West Seattle school news: Westside, HP Elementary, WSC Preschool

Three notes about local schools – starting with video from Westside School (WSB sponsor), where the Garfield High School Lion Dance Team performed at a Lunar New Year assembly this morning, introduced by Westside’s Chinese-language teacher Steven Whiting. (Westside has an open house coming up next week for its new middle school – 6 pm February 9th).

Second, special visitors at Highland Park Elementary School:

(Highland Park Elementary event photos by Deanie Schwarz for WSB)
Cinnamon, a six-week-old dairy calf from Monroe, was the surprise guest on Thursday as part of Harvest to Table education in Seattle Public Schools. Health Intervention Specialist Helen Walsh told WSB, “This month we are highlighting dairy and how important it is for our bodies. Next month, we will be doing potatoes, and who knows what we will be doing for that!” Also visiting along with Cinnamon, Kelsey Schubach, a Dairy Ambassador for the Dairy Farmers of Washington:

She talked to students about what cows eat and how they are milked, and widened some eyes by explaining that cows have four stomachs.

Last but not least – a student art display in The Junction:

Art from West Seattle Christian Preschool is now hanging at Hotwire Online Coffeehouse (WSB sponsor) in The Junction, where proprietor Lora noted that Hotwire’s newly repainted walls are an even-better backdrop for art. Hotwire is one of the stops on the monthly West Seattle Art Walk – next week’s edition is less than a week away, next Thursday night (February 10th), 6-9 pm.

3 Replies to "West Seattle school news: Westside, HP Elementary, WSC Preschool"

  • jbar February 5, 2011 (8:13 am)

    Way cool, Westside School!

  • Kat in HighPoint February 5, 2011 (11:17 am)

    … Oh, and if we kill this adorable baby cow you and your parents can enjoy a nice veal cutlet! It’s OK though, ’cause we killed its momma already to make those hamburgers you like so much…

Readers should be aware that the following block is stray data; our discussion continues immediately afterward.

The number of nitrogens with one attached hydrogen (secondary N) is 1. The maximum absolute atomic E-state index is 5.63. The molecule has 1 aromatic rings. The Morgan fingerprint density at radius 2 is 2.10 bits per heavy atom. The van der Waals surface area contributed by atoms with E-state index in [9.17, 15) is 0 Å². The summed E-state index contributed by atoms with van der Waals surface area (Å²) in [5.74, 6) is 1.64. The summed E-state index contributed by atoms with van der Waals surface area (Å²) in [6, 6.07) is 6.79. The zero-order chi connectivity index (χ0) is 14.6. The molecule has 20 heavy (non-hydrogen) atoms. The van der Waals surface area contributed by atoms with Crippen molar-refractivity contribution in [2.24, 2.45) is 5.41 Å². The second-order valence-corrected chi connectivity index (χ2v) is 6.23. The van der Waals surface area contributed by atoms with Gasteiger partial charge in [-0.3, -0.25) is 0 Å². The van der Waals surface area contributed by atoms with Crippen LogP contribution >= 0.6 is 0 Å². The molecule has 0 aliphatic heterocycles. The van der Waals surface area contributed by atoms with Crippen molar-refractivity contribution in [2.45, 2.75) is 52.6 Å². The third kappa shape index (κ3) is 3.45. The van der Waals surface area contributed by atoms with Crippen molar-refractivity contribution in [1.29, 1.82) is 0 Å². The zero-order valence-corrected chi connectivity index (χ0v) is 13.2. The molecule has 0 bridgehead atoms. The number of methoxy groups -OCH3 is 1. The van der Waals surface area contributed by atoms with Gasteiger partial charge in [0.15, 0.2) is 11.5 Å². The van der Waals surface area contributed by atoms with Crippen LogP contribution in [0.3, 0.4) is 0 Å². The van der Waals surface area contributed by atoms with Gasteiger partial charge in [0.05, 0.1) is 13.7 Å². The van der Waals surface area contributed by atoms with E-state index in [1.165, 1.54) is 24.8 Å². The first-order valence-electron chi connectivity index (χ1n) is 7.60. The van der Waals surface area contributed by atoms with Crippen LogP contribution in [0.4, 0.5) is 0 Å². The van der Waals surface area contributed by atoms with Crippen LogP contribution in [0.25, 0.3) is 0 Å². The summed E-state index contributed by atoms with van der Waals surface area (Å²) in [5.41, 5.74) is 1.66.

Over the top? Yes. However, I doubt that they talked much, if at all about the slaughter of the animals while the children were looking at a live, adorable animal. Why do we avoid this issue? Gloss over the facts of where meat comes from? Mention it in passing on one side of our mouths while singing “Old MacDonald” out the other?
    We present “farming” as it existed long ago. When animal husbandry was real.
    With our neatly packaged meat products in our sanitized grocery stores, it’s simply too easy to take the actual death out of meat consumption.
    Take the kids to a slaughter house, let them see where their hotdogs really come from. Do you shudder at the thought? Perhaps because the death of so many animals is grisly and horrifying? We don’t do it because it is disturbing and we don’t want to subject our children to death and bloodshed. We want to go on thinking that our neatly wrapped pound of ground came from some abstract, far-off place. I think that if we were honest with kids (and ourselves) from the start, there would be a lot more vegetarians running around.
    OK, before you carnivorous blog hounds pounce on me, ask yourself – Would you show your child (if you had one) the process of meat production from start to finish? From “life” on a (factory) farm, through slaughter, through rendering… Not a book, mind you, a real “meat” tour. Why not?
    Proceed, if you will, to the slaughter of this post…

  • westseattledood February 5, 2011 (12:39 pm)

    Lighten up, just a little. Take a closer look at what the educational piece was about. Dairy products, milk and yogurt, locally procured. Beef as food was not the message.

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